icon People are beginning to say that London is changing faster than any city in the world. Do you think we’re on the edge of one of these extreme moments?
bs I think we’re already in it. This city right now is the development of a completely different type of panopticon [a circular prison with a central watchtower] surveillance. There is no city like it in the world today. Even Manhattan – nothing can compete with the fact that everyone and everything here is photographed. The horrible side of that is that it’s already in place. You could argue that that’s a bigger infrastructure than metros or subways – another one of this country’s great inventions at the end of the 19th century. It’s a pretty big deal.
We had some students who were mapping the treadmill pattern of how Oxford Street is organised. Every two blocks you have the same combination of shoe stores, ATM machines and cameras. During that they found a surveillance headquarters and it was just horrible.
I have that American queasiness that somehow it’s a little spooky. It’s another example that we’re not waiting for the revolution to come; it’s more like, what are the kinds of events that make us realise that the world has changed? London is phenomenal for those kinds of infrastructures.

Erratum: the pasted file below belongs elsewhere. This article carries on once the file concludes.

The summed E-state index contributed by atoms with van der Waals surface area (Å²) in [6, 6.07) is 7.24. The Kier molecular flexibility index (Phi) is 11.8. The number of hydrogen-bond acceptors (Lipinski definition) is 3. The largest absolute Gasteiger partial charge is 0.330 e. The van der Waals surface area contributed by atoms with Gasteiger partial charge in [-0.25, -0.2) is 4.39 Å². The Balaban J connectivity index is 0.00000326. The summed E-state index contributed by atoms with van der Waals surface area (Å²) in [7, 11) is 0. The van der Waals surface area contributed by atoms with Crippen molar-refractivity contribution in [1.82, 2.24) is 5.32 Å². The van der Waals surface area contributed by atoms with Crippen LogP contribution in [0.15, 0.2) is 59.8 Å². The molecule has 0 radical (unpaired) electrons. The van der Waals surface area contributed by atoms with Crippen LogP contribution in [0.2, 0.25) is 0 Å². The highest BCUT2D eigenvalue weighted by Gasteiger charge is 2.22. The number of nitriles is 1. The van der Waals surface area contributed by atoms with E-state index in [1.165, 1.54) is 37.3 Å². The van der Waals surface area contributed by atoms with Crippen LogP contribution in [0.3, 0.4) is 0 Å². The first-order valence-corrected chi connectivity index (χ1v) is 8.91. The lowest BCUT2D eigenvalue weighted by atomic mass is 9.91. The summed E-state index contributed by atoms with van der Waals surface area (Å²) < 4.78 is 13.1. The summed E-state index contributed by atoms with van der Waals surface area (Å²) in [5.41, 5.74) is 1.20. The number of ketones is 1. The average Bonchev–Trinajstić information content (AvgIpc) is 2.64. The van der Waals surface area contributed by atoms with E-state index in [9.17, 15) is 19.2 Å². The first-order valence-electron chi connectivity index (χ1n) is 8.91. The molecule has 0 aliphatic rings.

The ones that struck me before were the more physical ones for tourists. The conversion of the British Museum into a large lobby, for example. The tourist trade had reshaped the city. But the more amazing ones are the less visible ones, like these cameras. If you want to strike the difference between this city and any other, you have to look at that. I think it’s funny that in the country that invented the panopticon, a century later, instead of a large single eye you have a city of constant eyes.
icon What happened to you on the day of the bombings?
bs I had to cross over from the East End to decide what to do for the graduation ceremony, the stuff that was scheduled for the next day (the AA’s graduation day was on 8 July). Around Russell Square they were stopping people but we got through, so we sat down here and worked out a strategy for the next day.
icon How does it make you feel about the city?
bs It’s obviously a more complex issue now that we know more. It’s a horrible thing. You read through Blair’s statements on this and he’s also working through the implications that these are a bunch of kids who have been raised here, played cricket … man, complex world. It’s that other side of globalism. This is the world’s city. This is the city that is defined by people coming from all over the world to live and work together. In that way I think the events last week really are different to what happened in New York in 2001.
icon You mean that it’s more insidious or more to do with the infrastructure of the city?
bs More complex, I think, for what it reveals about how the world is. [September 11th] did that too in the way that it was a highly symbolic, mediated, engineered operation.
Clearly well-designed in terms of the impact it had. This one is as defining about what it says about London as a world city – internal and yet with a global implication. I think every implication says this is the first. There could be more of these things.